(Disclaimer: I sense the objection coming that by talking about this individual, I am betraying my own words. Please understand that I have kept the name, situation, and overall content of the discussion anonymous for that reason. My attempt here is not to talk about the person but, rather, to talk about a larger issue in the context of a recent conversation.”)
I recently was involved in a brief dialogue with a popular Christian figure. I usually refrain from getting involved in Facebook dialogues these days, for some obvious personal reasons, but largely also because I sometimes wonder whether the most that’s accomplished is the perpetuation of two talking heads, each one speaking past the other. But for some reason, I felt compelled to issue my response on behalf of the posted content.
Here was the situation. This author (we’ll call him Mr. X) posted an extremely controversial piece on homosexuality. Okay, fine. I have some issues with the article but I digress and certainly think that free public speech entitles us to having an opinion on the issue and discuss it freely as long as people are kept from harm. What I had a major issue over, though, was how the author later took one of the dissenting comments (which was admittedly a good bit crass) from a reader and published it on his personal Facebook, the individual’s name and all, with the instruction to “Pray for him” and a note about how his real issue is his rejection of God.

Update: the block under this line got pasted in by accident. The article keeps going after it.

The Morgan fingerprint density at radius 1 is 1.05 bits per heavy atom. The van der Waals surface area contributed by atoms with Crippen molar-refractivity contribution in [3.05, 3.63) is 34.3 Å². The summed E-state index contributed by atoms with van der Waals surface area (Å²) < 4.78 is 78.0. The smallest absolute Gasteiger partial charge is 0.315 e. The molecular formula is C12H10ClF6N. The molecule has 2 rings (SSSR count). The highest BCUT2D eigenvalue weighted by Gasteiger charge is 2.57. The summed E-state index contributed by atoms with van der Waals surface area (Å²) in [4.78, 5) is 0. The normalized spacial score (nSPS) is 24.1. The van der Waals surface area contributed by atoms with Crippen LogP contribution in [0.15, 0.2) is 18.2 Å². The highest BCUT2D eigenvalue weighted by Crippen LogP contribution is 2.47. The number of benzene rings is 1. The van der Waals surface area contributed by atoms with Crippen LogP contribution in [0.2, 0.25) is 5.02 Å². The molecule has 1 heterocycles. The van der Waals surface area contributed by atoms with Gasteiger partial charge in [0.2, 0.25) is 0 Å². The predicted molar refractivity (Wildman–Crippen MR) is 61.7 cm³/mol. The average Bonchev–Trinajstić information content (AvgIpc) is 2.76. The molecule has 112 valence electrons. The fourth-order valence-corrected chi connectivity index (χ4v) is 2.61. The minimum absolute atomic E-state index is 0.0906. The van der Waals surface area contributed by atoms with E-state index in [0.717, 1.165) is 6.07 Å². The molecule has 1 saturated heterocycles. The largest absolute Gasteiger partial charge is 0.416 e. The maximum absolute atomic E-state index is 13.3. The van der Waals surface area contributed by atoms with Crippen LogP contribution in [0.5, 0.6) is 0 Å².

What followed was a stream of comments of which the following is only a sample (there were also just a whole lot of ‘Wow’s and scripture citations about how when we preach truth we’re hated, how we have authority to trample on serpents, etc.):
- “Sounds like an accuser”…
- “He sure needs Jesus”…
- “I did not know how ignorant one can be”…
- “What a liberal dope…”
- “Your critics are lost…”
- “Chop the infidel’s head off” (though, in light of my response, that person fully apologized, realizing the insensitivity of it.
Of course, there were some that posted some prayers, and I sensed genuineness in them. There was also a great amount of flattery sent towards the Christian figure who posted the comment: “Wow, Mr. X, you are sure speaking the truth” and “Good for you, standing against the onslaught.”
So, I got a little bit annoyed and a little sad actually that this was happening. Now, I don’t doubt the efficacy of prayer. I’ve known it personally and asked for it recently, of which I’m grateful that I can trust many people are (btw, I also appreciate the comments by my fellow atheist friends that while they can’t pray, I’m getting their “good mojo”). But the truth is–and this is really what I want to get at–our prayers look a hell of a lot like gossip too much of the time!